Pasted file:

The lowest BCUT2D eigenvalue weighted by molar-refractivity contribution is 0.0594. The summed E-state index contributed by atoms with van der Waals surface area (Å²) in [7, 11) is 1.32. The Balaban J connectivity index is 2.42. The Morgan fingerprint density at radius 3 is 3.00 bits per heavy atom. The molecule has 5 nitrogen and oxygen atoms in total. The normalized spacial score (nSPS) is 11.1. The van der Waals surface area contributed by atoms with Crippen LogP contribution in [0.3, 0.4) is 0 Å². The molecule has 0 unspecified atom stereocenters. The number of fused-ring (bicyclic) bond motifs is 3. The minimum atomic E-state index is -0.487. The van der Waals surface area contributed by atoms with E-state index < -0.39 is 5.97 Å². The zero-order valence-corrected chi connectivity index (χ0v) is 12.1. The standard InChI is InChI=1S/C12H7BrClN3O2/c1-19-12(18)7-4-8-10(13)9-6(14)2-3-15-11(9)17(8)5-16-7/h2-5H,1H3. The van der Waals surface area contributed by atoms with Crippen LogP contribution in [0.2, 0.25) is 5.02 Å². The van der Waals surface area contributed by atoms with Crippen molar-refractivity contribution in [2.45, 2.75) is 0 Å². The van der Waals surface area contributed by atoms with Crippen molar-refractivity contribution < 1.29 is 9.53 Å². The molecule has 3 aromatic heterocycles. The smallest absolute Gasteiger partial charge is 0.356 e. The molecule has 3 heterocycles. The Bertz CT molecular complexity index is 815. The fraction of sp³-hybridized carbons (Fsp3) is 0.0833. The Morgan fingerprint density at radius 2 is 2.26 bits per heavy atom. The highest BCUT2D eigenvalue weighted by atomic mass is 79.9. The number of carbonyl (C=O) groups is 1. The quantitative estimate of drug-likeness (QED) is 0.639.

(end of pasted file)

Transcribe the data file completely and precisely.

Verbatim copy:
The lowest BCUT2D eigenvalue weighted by molar-refractivity contribution is 0.0594. The summed E-state index contributed by atoms with van der Waals surface area (Å²) in [7, 11) is 1.32. The Balaban J connectivity index is 2.42. The Morgan fingerprint density at radius 3 is 3.00 bits per heavy atom. The molecule has 5 nitrogen and oxygen atoms in total. The normalized spacial score (nSPS) is 11.1. The van der Waals surface area contributed by atoms with Crippen LogP contribution in [0.3, 0.4) is 0 Å². The molecule has 0 unspecified atom stereocenters. The number of fused-ring (bicyclic) bond motifs is 3. The minimum atomic E-state index is -0.487. The van der Waals surface area contributed by atoms with E-state index < -0.39 is 5.97 Å². The zero-order valence-corrected chi connectivity index (χ0v) is 12.1. The standard InChI is InChI=1S/C12H7BrClN3O2/c1-19-12(18)7-4-8-10(13)9-6(14)2-3-15-11(9)17(8)5-16-7/h2-5H,1H3. The van der Waals surface area contributed by atoms with Crippen LogP contribution in [0.2, 0.25) is 5.02 Å². The van der Waals surface area contributed by atoms with Crippen molar-refractivity contribution in [2.45, 2.75) is 0 Å². The van der Waals surface area contributed by atoms with Crippen molar-refractivity contribution < 1.29 is 9.53 Å². The molecule has 3 aromatic heterocycles. The smallest absolute Gasteiger partial charge is 0.356 e. The molecule has 3 heterocycles. The Bertz CT molecular complexity index is 815. The fraction of sp³-hybridized carbons (Fsp3) is 0.0833. The Morgan fingerprint density at radius 2 is 2.26 bits per heavy atom. The highest BCUT2D eigenvalue weighted by atomic mass is 79.9. The number of carbonyl (C=O) groups is 1. The quantitative estimate of drug-likeness (QED) is 0.639.